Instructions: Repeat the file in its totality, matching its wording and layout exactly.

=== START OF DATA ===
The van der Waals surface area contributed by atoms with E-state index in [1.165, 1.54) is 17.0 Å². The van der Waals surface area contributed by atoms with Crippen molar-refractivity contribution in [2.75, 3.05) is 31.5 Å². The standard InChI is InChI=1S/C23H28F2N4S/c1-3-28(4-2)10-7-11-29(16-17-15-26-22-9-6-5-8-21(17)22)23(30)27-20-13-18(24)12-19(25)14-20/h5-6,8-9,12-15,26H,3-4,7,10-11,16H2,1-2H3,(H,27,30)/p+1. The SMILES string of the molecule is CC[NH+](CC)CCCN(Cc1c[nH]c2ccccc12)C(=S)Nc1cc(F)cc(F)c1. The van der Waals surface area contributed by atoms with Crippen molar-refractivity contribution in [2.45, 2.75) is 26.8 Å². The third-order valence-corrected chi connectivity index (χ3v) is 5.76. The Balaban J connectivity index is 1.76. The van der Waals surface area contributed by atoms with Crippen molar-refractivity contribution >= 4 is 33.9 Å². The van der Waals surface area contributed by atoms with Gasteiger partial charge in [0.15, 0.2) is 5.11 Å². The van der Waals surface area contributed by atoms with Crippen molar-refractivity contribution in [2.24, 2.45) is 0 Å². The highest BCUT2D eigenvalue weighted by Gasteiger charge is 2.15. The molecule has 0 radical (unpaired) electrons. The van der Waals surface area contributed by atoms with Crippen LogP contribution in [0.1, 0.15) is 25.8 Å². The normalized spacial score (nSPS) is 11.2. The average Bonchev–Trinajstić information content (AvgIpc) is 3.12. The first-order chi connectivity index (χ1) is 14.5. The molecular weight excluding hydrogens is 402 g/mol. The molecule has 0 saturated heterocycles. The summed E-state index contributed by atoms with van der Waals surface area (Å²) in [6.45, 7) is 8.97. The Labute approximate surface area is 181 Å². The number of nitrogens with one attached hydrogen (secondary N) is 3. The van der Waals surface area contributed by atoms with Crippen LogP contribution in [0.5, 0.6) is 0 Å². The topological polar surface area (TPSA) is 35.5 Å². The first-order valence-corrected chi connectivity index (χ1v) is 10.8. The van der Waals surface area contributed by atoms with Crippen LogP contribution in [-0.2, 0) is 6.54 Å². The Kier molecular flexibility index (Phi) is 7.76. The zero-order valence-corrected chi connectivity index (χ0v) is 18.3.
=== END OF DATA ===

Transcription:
The van der Waals surface area contributed by atoms with E-state index in [1.165, 1.54) is 17.0 Å². The van der Waals surface area contributed by atoms with Crippen molar-refractivity contribution in [2.75, 3.05) is 31.5 Å². The standard InChI is InChI=1S/C23H28F2N4S/c1-3-28(4-2)10-7-11-29(16-17-15-26-22-9-6-5-8-21(17)22)23(30)27-20-13-18(24)12-19(25)14-20/h5-6,8-9,12-15,26H,3-4,7,10-11,16H2,1-2H3,(H,27,30)/p+1. The SMILES string of the molecule is CC[NH+](CC)CCCN(Cc1c[nH]c2ccccc12)C(=S)Nc1cc(F)cc(F)c1. The van der Waals surface area contributed by atoms with Crippen molar-refractivity contribution in [2.45, 2.75) is 26.8 Å². The third-order valence-corrected chi connectivity index (χ3v) is 5.76. The Balaban J connectivity index is 1.76. The van der Waals surface area contributed by atoms with Crippen molar-refractivity contribution >= 4 is 33.9 Å². The van der Waals surface area contributed by atoms with Gasteiger partial charge in [0.15, 0.2) is 5.11 Å². The van der Waals surface area contributed by atoms with Crippen molar-refractivity contribution in [2.24, 2.45) is 0 Å². The highest BCUT2D eigenvalue weighted by Gasteiger charge is 2.15. The molecule has 0 radical (unpaired) electrons. The van der Waals surface area contributed by atoms with Crippen LogP contribution in [0.1, 0.15) is 25.8 Å². The normalized spacial score (nSPS) is 11.2. The average Bonchev–Trinajstić information content (AvgIpc) is 3.12. The first-order chi connectivity index (χ1) is 14.5. The molecular weight excluding hydrogens is 402 g/mol. The molecule has 0 saturated heterocycles. The summed E-state index contributed by atoms with van der Waals surface area (Å²) in [6.45, 7) is 8.97. The Labute approximate surface area is 181 Å². The number of nitrogens with one attached hydrogen (secondary N) is 3. The van der Waals surface area contributed by atoms with Crippen LogP contribution in [0.5, 0.6) is 0 Å². The topological polar surface area (TPSA) is 35.5 Å². The first-order valence-corrected chi connectivity index (χ1v) is 10.8. The van der Waals surface area contributed by atoms with Crippen LogP contribution in [-0.2, 0) is 6.54 Å². The Kier molecular flexibility index (Phi) is 7.76. The zero-order valence-corrected chi connectivity index (χ0v) is 18.3.